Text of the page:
Published by the Orlando Business Journal on September 20, 2012
Troy Beasley, 49, is passionate about his work.
As Beasley & Henley Interior Design’shead designer, his love for interior design is visible throughout the entire process: from the initial conceptual artwork to the finished, furnished product.
Beasley said what pushed him into this field was his fascination with beautiful things, from the clothes he wears to the ambiance of a hotel lobby. He never thought about how this interest could be turned into a career until he drove by a college advertising design classes and jumped at the opportunity.
After college, Beasley got a job with Picerne Development, a local apartment developer, designing interiors for clubhouses and apartments.
In 1993, he started Beasley & Henley Interior Design with Stephanie Henley. The firm deals with everything from initial blueprints and artwork to knocking down walls and choosing furniture.
How this year has been different from others: It has humbled everybody, including us. We have learned it’s not what you know; it’s who you know. It’s important to connect with people.
Biggest challenge in my industry this year: Due to the economy, many businesses have been cutting costs. But we believe if we preserve the value and service we give clients, they will keep coming back.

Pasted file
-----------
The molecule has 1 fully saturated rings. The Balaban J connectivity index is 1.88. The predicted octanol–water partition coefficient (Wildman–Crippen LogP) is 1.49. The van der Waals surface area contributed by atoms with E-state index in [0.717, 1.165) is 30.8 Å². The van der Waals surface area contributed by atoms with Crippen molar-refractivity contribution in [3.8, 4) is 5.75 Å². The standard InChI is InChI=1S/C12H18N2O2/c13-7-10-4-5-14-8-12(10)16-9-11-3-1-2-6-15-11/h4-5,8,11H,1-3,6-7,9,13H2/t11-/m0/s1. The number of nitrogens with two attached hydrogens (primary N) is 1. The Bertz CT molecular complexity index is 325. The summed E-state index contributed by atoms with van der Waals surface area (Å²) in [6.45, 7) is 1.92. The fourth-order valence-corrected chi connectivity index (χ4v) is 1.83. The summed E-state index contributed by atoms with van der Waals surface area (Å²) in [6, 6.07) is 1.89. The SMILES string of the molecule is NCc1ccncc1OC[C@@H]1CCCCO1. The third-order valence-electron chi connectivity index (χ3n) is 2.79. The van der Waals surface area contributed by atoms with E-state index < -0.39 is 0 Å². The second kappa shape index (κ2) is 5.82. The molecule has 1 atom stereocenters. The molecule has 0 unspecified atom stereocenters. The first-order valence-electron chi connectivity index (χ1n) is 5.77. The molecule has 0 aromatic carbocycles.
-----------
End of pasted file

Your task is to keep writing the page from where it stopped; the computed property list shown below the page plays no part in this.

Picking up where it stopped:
What makes a workplace modern in today’s market, here and overseas: It is the electronic age. Last year, we had a project in Saudi Arabia and we Skyped into all of our meetings. The increased use of electronics has changed the definition of global competition.
Percentage of our work that includes office interior design: About 15-20 percent. Usually we work on facilities that have an office environment attached, like a clubhouse. It’s all about mixing entertainment and luxury with functionality.
How demand for services has changed in the last five years: People are starting to spend again. It’s important that we give them something other than what has been done before. We take old ideas and spin them into new creations.
Most common requests for office spaces: That electronic elements be incorporated into the design
Most unusual request I’ve gotten for an office space: We worked on a project with a man who wanted his space to be part exotic car club, part office. He wanted it to be entertaining, with the ambiance of a club, but also to house his cars and workspace.
What keeps me going in this business: I enjoy what I do, and things are always changing and producing exciting projects.
What keeps me awake at night: Deadlines. I always feel like I should be at work pulling all-nighters to get things done. But we have a rule in my house: No business after 9 p.m. That helps me relax.
Advice for others interested in interior design: You have to have a passion for it — to live it, eat it, and breathe it. It’s also important to never give up; there is always an answer out there, you just have to find it.